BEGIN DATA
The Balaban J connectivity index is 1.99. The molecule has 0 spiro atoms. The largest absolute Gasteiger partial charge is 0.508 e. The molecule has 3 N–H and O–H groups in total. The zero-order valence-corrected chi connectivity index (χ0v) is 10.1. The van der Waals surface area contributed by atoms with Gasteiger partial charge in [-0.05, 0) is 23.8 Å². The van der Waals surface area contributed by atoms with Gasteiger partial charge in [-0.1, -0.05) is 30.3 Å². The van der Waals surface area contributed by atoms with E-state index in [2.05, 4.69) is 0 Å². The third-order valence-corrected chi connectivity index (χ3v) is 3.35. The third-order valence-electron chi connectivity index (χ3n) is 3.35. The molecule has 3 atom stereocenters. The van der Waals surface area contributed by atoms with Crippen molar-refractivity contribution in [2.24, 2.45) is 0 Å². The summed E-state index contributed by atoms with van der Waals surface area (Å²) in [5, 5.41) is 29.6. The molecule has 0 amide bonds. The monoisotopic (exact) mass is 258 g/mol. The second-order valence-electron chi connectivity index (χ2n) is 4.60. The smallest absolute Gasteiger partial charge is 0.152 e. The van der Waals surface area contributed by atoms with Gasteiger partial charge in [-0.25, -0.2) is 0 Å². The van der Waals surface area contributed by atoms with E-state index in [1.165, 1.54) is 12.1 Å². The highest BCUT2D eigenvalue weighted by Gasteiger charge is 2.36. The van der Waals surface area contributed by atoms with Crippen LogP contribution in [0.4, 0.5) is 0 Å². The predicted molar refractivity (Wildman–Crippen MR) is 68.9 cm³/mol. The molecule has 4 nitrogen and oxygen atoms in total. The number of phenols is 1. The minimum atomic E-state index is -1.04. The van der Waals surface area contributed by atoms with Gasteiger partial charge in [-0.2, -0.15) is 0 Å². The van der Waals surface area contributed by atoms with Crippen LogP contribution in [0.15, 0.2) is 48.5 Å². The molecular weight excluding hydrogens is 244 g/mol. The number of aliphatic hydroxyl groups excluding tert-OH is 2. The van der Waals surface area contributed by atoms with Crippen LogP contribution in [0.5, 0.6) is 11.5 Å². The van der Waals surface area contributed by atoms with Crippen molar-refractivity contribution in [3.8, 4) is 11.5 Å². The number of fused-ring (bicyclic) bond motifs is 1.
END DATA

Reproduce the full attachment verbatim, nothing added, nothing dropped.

The Balaban J connectivity index is 1.99. The molecule has 0 spiro atoms. The largest absolute Gasteiger partial charge is 0.508 e. The molecule has 3 N–H and O–H groups in total. The zero-order valence-corrected chi connectivity index (χ0v) is 10.1. The van der Waals surface area contributed by atoms with Gasteiger partial charge in [-0.05, 0) is 23.8 Å². The van der Waals surface area contributed by atoms with Gasteiger partial charge in [-0.1, -0.05) is 30.3 Å². The van der Waals surface area contributed by atoms with E-state index in [2.05, 4.69) is 0 Å². The third-order valence-corrected chi connectivity index (χ3v) is 3.35. The third-order valence-electron chi connectivity index (χ3n) is 3.35. The molecule has 3 atom stereocenters. The van der Waals surface area contributed by atoms with Crippen molar-refractivity contribution in [2.24, 2.45) is 0 Å². The summed E-state index contributed by atoms with van der Waals surface area (Å²) in [5, 5.41) is 29.6. The molecule has 0 amide bonds. The monoisotopic (exact) mass is 258 g/mol. The second-order valence-electron chi connectivity index (χ2n) is 4.60. The smallest absolute Gasteiger partial charge is 0.152 e. The van der Waals surface area contributed by atoms with Gasteiger partial charge in [-0.25, -0.2) is 0 Å². The van der Waals surface area contributed by atoms with E-state index in [1.165, 1.54) is 12.1 Å². The highest BCUT2D eigenvalue weighted by Gasteiger charge is 2.36. The van der Waals surface area contributed by atoms with Crippen LogP contribution in [0.4, 0.5) is 0 Å². The predicted molar refractivity (Wildman–Crippen MR) is 68.9 cm³/mol. The molecule has 4 nitrogen and oxygen atoms in total. The number of phenols is 1. The minimum atomic E-state index is -1.04. The van der Waals surface area contributed by atoms with Gasteiger partial charge in [-0.2, -0.15) is 0 Å². The van der Waals surface area contributed by atoms with Crippen LogP contribution in [0.15, 0.2) is 48.5 Å². The molecular weight excluding hydrogens is 244 g/mol. The number of aliphatic hydroxyl groups excluding tert-OH is 2. The van der Waals surface area contributed by atoms with Crippen LogP contribution in [0.5, 0.6) is 11.5 Å². The van der Waals surface area contributed by atoms with Crippen molar-refractivity contribution in [3.8, 4) is 11.5 Å². The number of fused-ring (bicyclic) bond motifs is 1.